Cornish carols really do

Friday 4th December, 2015 - 3:12pm


By Rodney Ward

It's November and the choir have returned to Mousehole for our Monday night practice. Thoughts turn to our two Christmas concerts at Porthleven on December 8th and the much anticipated and beloved annual Christmas Carol concert at Paul Church on December 21st. Sandwiched between the two is the switch on of Mousehole lights and Tom Bawcocks Eve. Busy, but very enjoyable times ahead for Mousehole.

But did you realise that the Cornish carols that we know, practice and sing had a very troubled history and had a real struggle to survive, but we are used to that in Cornwall! It took a lot of faith, work and no little courage by our Cornish forefathers to revive these much admired pieces of music.

Back in 1647 the celebration of Christmas had been abolished by Cromwell. The early Methodists and Puritanism continued to surpress these Christmas carols. By 1820, Cornish Carols had all but died out. Step forward in 1822 one Davies Gilbert of St. Erth. He began a revival of ancient Christmas Carols. In 1833, William Sandys, a member of the Stannary Court of Cornwall wrote some more carols.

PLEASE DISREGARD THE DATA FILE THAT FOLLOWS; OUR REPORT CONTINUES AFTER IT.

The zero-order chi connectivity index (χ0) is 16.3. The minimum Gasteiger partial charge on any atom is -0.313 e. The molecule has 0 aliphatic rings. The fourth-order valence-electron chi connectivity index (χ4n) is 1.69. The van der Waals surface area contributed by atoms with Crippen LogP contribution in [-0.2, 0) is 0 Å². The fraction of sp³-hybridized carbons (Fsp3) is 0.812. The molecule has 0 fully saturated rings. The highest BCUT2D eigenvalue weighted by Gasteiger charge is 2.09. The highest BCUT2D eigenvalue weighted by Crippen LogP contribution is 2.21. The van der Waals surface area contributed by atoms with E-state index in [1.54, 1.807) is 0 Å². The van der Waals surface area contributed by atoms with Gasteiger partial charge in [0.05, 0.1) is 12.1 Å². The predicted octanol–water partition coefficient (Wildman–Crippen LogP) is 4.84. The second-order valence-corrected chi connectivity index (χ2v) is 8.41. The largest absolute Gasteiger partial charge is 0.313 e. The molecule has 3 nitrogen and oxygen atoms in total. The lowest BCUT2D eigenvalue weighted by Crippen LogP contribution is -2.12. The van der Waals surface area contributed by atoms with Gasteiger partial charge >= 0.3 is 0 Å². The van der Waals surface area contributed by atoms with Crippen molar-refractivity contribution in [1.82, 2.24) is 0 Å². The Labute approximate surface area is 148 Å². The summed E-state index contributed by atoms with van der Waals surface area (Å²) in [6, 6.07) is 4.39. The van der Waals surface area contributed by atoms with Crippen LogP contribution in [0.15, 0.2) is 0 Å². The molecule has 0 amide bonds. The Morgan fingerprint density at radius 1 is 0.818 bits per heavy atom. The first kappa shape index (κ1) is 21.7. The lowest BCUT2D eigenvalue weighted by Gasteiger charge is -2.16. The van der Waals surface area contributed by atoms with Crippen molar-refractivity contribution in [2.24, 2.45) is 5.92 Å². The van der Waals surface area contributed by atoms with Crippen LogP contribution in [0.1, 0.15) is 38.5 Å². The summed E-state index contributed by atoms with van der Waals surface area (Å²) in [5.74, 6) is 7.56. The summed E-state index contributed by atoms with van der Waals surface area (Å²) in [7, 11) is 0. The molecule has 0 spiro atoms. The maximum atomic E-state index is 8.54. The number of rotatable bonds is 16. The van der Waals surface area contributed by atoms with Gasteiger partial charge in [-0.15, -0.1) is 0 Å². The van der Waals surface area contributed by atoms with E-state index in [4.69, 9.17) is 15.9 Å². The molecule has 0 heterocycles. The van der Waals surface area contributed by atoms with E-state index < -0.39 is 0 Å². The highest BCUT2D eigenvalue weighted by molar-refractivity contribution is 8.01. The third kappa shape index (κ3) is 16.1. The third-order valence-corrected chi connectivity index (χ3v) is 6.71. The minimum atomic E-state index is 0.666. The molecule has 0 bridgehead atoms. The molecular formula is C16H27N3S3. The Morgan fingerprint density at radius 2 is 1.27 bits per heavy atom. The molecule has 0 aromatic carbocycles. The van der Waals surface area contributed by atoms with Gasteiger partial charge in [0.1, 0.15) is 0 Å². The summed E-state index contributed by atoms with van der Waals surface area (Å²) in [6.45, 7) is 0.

This inspired more Methodists to realise that this carol lark was quite good fun really and singers would practice in chapels and school rooms all over Cornwall. Inspired by this new found musical expression, Cornish writers came out of the mines and the fields to write the Cornish carols that we sing today. Broad, Heath, Ninnis and best known Thomas Merritt started writing Cornish carols for four part harmony. Carol singing was revived in Cornwall and local choirs and congregations rejoiced.

In the 1970's and 80's the late Kenneth Pelmear helped to revitalise these Cornish carols. And now, in 2015,Steve Lawry and the Mousehole Choir still follow on this worthy tradition. Carols such as "Lo, He comes an Infant Stranger", "Hark the Glad Sound", "Angelic Hosts" are just some examples of wonderful Cornish carols that we sing. In concert, in the pub or on our brilliant CD..."Christmas with Mousehole"... (call 01736 361 371 or email to order copies) it means that the sound of your forefathers and our heritage is preserved for us and future generations.

And if you think that this is just another Christmas fairy tale then come and see and hear for yourself. Our annual Christmas Concert on December 21st at Paul Church will convince you that the work and dedication to the Cornish Carol by our forefathers and also by our wonderful Choir has all been worthwhile.

See you all at Christmas.

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